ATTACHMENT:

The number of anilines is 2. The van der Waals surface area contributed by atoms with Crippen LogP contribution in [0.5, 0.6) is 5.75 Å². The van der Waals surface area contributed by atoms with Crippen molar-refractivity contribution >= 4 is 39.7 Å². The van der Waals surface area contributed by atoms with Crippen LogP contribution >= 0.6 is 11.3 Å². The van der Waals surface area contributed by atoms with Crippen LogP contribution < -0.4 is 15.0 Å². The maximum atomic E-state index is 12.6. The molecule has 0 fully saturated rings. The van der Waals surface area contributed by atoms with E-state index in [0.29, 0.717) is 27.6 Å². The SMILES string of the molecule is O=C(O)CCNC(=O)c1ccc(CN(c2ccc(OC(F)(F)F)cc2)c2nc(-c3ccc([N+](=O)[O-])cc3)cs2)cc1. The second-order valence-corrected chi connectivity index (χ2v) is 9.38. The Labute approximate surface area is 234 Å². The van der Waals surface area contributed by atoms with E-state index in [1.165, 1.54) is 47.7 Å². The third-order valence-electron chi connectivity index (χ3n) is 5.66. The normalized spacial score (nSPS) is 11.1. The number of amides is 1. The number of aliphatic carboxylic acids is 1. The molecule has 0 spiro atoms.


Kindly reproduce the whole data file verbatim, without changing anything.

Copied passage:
The number of anilines is 2. The van der Waals surface area contributed by atoms with Crippen LogP contribution in [0.5, 0.6) is 5.75 Å². The van der Waals surface area contributed by atoms with Crippen molar-refractivity contribution >= 4 is 39.7 Å². The van der Waals surface area contributed by atoms with Crippen LogP contribution >= 0.6 is 11.3 Å². The van der Waals surface area contributed by atoms with Crippen LogP contribution < -0.4 is 15.0 Å². The maximum atomic E-state index is 12.6. The molecule has 0 fully saturated rings. The van der Waals surface area contributed by atoms with E-state index in [0.29, 0.717) is 27.6 Å². The SMILES string of the molecule is O=C(O)CCNC(=O)c1ccc(CN(c2ccc(OC(F)(F)F)cc2)c2nc(-c3ccc([N+](=O)[O-])cc3)cs2)cc1. The second-order valence-corrected chi connectivity index (χ2v) is 9.38. The Labute approximate surface area is 234 Å². The van der Waals surface area contributed by atoms with E-state index in [1.165, 1.54) is 47.7 Å². The third-order valence-electron chi connectivity index (χ3n) is 5.66. The normalized spacial score (nSPS) is 11.1. The number of amides is 1. The number of aliphatic carboxylic acids is 1. The molecule has 0 spiro atoms.